A sporting lens on how to calculate and pay public holiday entitlements

5 May 2022
BSS GS Legal Speak

With the recent public holidays and New Zealand celebrating Matariki for the first time in June, now is a good time for employers to brush up on their obligations to employees in relation to public holidays. In the sports and recreation sector, it’s normal for non-standard days and hours to be worked, or work patterns to be constantly changing, and so this article covers how to calculate and pay public holiday entitlements.

On Friday 24 June 2022 New Zealand celebrates Matariki as a new public holiday. With that news it is a good time to remind ourselves of some of the complexities associated with public holidays for employers calculating pay. This is especially so in the sports and recreation sector, where you may have employees working non-standard days and hours.

Do my employees have a public holiday entitlement?

Employees are entitled to payment for a public holiday if the holiday would fall on a day that would otherwise be a working day for the employee. For most employees this is easy to determine as it will be recorded in their employment agreement. Difficulty can arise where the employees work pattern constantly changes (like it might with competition schedules or rearrangements due to Covid interruptions).

Where the employment agreement does not record an employees’ working hours and there is no consistent work pattern then you should consider other relevant factors, including:

  • Whether the employee works for your organisation only when work is available;
  • Any rosters or other systems of work; and
  • Any reasonable expectations that your employee would work on the day in question.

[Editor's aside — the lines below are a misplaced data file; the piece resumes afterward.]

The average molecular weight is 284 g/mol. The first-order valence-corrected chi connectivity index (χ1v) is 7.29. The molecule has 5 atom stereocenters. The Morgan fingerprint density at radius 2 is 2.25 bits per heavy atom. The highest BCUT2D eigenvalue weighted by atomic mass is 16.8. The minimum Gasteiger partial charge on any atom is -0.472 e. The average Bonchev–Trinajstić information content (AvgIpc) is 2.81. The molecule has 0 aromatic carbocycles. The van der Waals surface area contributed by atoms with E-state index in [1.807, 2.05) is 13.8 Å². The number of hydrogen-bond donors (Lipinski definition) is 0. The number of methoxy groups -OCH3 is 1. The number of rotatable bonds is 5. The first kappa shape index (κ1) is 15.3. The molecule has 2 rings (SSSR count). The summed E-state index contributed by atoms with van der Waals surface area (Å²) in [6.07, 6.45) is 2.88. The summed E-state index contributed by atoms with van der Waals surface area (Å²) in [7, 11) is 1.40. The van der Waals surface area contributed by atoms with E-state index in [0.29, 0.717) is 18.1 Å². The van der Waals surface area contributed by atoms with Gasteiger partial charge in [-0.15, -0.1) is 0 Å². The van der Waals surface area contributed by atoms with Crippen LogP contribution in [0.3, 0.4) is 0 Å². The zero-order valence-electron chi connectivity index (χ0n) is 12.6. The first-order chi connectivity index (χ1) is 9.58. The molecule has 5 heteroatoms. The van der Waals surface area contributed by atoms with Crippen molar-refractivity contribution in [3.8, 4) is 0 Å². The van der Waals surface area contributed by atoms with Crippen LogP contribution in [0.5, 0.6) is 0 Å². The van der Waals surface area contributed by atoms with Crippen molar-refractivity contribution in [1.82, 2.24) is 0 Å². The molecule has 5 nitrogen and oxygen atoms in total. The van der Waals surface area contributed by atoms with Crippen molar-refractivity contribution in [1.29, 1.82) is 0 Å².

For example, if the employee’s work pattern is tied to school terms (e.g. a coach or sports team manager) then there is no expectation that Christmas would be a working day.

What payment are my employees entitled to for the public holiday?

As with the entitlement exercise, the payment exercise is straightforward when the employee’s hours are recorded in an employment agreement or where there is a roster for the employees. If it is ordinarily a working day, then either the employee does not work on that day and is paid their relevant daily pay, or where the employee does work then they are entitled to be paid time and half and are provided with an alternative holiday.

Where the hours of work are not clear then each public holiday will need to be dealt with on a case-by-case basis. If they do not ordinarily work on that day, but have been asked to, then the employee will be paid time and a half but not receive an alternative holiday.

As always, the best way to avoid issues with calculation or payment is to have items agreed in writing from the outset. If the information in this article has raised some questions for you or you would like any employment advice, please contact Gibson Sheat and we would be happy to help.